Could Requiring Students to Take the Citizenship Test Do More Harm than Good?

By Stephen Sawchuk — April 09, 2018 2 min read
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It’s the question raised by the National Council for the Social Studies in a newly released position statement, in which it encourages policymakers and teachers to consider other ways of measuring students’ grasp of civics and civics practices—possibly through portfolios or projects.

The group argues in the statement that the current trend of states adopting the United States Citizenship and Immigration Services Naturalization Test threatens to reduce civics teaching to a set of discrete, easily memorized (and easily forgotten) set of civics facts, rather than promoting a more comprehensive view of civics education.

“Instruction should align with assessment; if the USCIS Naturalization Test becomes the cornerstone of civic literacy and the driving force in civic education reform for state and district education policymakers, the negative impact on instruction is likely to be significant,” it says.

Ultimately, the group says, civics education should not only include content knowledge, but also help students to embody the practices and dispositions that lead to civic engagement—such as discussing challenging issues and knowing how to solve problems within a democratic system of governance.

“What we don’t want to see happen is to see this test become the sole measure of civic literacy. It may have minimum benefits, but if we’re really talking about meaningful civics instruction, one test of minimal content knowledge is not a substitute for quality, rigorous K-12 learning,” said Lawrence Paska, the executive director of the NCSS.

About 17 states currently require students to take and/or pass the citizenship while in high school; more are considering the idea. States have adopted such policies largely as a result of a major push by the Civics Education Initiative, an advocacy group affiliated with the nonprofit Joe Foss Institute.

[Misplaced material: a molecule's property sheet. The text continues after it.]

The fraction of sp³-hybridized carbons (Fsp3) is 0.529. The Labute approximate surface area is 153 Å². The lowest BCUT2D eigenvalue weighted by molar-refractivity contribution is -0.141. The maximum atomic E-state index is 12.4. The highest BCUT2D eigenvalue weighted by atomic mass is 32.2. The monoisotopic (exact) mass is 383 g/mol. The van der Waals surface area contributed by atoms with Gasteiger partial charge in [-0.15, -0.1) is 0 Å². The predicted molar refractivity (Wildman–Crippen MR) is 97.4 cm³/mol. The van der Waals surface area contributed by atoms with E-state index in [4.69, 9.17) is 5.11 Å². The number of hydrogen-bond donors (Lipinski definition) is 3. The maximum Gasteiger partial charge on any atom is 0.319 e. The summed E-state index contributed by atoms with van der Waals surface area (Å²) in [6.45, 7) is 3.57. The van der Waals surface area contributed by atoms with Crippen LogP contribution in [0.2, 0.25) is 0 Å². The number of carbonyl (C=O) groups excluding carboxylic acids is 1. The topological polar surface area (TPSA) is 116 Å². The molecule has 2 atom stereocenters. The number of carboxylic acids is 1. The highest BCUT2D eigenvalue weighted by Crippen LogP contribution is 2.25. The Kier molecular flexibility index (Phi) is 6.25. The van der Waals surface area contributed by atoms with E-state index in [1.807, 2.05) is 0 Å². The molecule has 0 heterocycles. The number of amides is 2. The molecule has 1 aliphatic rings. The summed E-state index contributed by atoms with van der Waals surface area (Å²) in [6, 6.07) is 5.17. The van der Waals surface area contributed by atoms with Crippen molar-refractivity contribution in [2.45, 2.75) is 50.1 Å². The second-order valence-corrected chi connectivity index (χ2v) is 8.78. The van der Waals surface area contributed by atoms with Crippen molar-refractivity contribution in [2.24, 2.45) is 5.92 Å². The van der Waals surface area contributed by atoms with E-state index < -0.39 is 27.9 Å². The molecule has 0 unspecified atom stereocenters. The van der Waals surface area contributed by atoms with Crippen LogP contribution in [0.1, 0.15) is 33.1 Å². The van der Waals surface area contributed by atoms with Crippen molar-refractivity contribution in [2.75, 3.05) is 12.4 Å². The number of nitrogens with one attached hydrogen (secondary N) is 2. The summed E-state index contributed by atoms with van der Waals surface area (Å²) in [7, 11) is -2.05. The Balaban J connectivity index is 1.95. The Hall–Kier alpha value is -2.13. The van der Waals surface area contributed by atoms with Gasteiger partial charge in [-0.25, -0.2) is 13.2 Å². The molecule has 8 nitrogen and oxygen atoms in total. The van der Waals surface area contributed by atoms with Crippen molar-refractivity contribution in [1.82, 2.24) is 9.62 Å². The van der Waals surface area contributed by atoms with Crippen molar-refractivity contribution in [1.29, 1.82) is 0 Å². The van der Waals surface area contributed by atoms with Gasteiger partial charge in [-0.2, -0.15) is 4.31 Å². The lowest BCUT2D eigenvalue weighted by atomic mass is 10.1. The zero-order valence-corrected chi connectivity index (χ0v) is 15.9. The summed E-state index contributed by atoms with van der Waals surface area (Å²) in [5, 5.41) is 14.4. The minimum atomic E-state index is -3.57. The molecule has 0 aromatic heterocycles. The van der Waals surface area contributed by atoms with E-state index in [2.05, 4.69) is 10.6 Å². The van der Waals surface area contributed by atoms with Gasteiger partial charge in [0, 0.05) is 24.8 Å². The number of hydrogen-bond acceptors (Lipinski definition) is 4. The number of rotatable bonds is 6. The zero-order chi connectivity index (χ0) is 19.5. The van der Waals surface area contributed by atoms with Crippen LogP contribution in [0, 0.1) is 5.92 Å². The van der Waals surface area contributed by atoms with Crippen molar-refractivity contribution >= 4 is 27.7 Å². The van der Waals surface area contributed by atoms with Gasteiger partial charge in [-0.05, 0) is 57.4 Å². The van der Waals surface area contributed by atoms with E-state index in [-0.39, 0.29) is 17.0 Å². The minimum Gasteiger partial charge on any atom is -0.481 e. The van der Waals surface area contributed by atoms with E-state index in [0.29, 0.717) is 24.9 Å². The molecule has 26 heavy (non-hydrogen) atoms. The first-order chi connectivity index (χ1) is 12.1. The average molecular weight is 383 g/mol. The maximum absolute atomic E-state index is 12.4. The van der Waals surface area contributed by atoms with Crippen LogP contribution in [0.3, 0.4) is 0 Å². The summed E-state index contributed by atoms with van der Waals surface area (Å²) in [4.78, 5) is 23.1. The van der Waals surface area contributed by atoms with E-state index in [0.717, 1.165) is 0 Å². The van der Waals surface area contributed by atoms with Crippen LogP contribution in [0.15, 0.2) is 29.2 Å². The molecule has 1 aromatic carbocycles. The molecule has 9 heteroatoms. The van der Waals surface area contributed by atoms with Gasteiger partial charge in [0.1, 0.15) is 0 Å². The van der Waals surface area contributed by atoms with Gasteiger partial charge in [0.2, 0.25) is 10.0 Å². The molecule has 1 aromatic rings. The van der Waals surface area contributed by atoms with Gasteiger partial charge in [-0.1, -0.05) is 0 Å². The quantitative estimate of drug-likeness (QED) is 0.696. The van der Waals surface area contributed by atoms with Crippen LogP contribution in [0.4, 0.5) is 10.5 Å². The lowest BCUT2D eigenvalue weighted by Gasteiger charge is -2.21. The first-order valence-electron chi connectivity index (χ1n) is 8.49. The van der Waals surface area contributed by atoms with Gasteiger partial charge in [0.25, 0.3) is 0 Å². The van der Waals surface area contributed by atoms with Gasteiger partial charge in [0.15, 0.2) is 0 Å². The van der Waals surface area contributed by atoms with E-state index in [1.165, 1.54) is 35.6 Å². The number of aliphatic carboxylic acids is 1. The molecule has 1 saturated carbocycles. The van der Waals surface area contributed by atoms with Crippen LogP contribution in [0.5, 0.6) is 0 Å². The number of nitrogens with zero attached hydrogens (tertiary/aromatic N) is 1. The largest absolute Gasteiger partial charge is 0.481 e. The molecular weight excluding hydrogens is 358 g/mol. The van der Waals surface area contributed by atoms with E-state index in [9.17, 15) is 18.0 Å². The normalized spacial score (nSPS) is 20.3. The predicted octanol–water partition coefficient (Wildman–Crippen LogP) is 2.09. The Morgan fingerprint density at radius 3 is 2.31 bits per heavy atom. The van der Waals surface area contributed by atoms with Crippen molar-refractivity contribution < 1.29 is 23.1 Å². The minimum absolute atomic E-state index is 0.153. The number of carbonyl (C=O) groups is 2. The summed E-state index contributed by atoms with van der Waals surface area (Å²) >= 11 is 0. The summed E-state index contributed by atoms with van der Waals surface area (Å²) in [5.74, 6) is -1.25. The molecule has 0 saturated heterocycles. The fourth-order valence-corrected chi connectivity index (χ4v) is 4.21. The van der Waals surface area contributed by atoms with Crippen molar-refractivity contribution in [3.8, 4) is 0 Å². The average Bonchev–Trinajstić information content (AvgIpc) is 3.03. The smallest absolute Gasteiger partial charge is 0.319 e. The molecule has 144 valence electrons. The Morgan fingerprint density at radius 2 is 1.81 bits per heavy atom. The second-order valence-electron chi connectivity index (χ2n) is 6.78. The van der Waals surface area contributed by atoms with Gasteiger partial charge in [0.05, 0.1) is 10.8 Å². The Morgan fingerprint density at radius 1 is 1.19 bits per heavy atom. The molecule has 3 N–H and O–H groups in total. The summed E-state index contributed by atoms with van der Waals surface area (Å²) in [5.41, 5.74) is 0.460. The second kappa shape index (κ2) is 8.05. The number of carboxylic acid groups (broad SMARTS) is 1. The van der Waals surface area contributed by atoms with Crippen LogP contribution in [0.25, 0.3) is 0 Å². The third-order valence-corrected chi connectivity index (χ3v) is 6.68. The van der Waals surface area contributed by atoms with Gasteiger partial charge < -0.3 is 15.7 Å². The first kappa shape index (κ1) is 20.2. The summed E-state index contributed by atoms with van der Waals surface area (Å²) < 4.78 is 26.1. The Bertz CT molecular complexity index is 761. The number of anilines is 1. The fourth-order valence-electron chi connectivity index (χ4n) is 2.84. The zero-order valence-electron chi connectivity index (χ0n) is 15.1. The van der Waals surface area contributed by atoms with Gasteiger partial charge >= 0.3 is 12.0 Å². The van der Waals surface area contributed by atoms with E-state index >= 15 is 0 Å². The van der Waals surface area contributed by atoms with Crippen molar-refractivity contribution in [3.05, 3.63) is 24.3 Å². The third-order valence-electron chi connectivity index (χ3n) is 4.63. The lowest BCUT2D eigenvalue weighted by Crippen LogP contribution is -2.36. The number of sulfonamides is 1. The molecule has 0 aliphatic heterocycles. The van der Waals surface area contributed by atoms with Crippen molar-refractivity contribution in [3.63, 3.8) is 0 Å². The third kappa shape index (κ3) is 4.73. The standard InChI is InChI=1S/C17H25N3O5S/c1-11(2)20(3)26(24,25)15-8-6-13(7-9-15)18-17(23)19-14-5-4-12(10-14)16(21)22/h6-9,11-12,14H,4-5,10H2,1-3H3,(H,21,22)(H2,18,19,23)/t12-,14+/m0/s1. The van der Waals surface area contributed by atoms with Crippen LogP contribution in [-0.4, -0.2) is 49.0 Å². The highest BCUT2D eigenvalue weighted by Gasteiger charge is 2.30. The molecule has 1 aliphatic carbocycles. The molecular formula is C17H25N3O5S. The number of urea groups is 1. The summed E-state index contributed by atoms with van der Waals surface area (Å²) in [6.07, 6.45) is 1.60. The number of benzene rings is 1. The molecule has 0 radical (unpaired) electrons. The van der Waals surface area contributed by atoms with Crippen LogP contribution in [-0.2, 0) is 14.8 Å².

For their part, officials promoting the citizenship-test requirements have said that the exam should supplement, not detract from, the civics programming schools offer.

See also: A Call to Arms for Civics Education

What prompted this statement from the NCSS? It actually dates back to late 2016, when delegates within the NCSS’ internal governance structure passed a resolution expressing these concerns. it took another year and three months to draft the statement, Paska said.

The statement makes some recommendations for alternatives to the citizenship exam that, it says, would be less likely to influence instruction in unproductive ways. For example, it suggests that civics classes could lead to a final project, in which students must identify a problem or issue within their community and develop ways to address it.

Image: Getty

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A version of this news article first appeared in the Curriculum Matters blog.